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Jacobs pro bono flap, cont'd



American Lawyer's Litigation Daily updates its earlier coverage (scroll) and includes kind words for our efforts. The WSJ law blog's two recent entries on the controversy provoked a few thoughtful reader comments along with the usual flames and abuse (first, second).

Meanwhile, lame opinion journalism on the story is still being perpetrated, this time in an unsigned entry at the Student Lounge Blog of the L.A. County Bar Association. The entry manages (days after the transcript's release) to ludicrously misrepresent Judge Jacobs' expressed views (see sentence beginning "Essentially, he concludes...") and then triumphantly marches to the conclusion that if the judge declines Chemerinsky's offer of a public debate he will be "essentially conceding" the professor's case. Great logic, guys! I think I'll pick some other highly placed federal judge, launch a grossly unfair attack on him and then, when he demurs, grab more headlines by demanding that he appear in some public place to debate me. When he declines, you'll agree that he's "essentially conceding" my point. That's how it works, right?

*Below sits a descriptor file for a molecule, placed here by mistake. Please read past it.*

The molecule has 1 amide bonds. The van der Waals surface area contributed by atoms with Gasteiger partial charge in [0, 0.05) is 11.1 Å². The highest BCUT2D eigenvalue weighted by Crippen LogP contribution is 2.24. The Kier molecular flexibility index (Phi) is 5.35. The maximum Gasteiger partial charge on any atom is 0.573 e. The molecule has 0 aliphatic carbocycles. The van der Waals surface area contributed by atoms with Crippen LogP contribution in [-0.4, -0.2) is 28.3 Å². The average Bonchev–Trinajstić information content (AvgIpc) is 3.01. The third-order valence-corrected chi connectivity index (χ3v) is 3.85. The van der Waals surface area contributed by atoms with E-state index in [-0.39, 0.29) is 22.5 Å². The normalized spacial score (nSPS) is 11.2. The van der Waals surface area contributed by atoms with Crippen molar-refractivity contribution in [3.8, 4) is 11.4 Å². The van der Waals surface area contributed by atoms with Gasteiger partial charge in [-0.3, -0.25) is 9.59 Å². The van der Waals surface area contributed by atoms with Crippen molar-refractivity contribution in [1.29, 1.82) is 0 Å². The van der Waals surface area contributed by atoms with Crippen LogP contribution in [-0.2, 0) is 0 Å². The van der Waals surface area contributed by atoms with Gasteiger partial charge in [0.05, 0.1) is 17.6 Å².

Further coverage: Robert Ambrogi, Legal Blog Watch; David McGowan, Legal Ethics Forum; LA Legal Pad.

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Isaac Gorodetski
Project Manager,
Center for Legal Policy at the
Manhattan Institute
igorodetski@manhattan-institute.org

Katherine Lazarski
Press Officer,
Manhattan Institute
klazarski@manhattan-institute.org

 

Published by the Manhattan Institute

The Manhattan Insitute's Center for Legal Policy.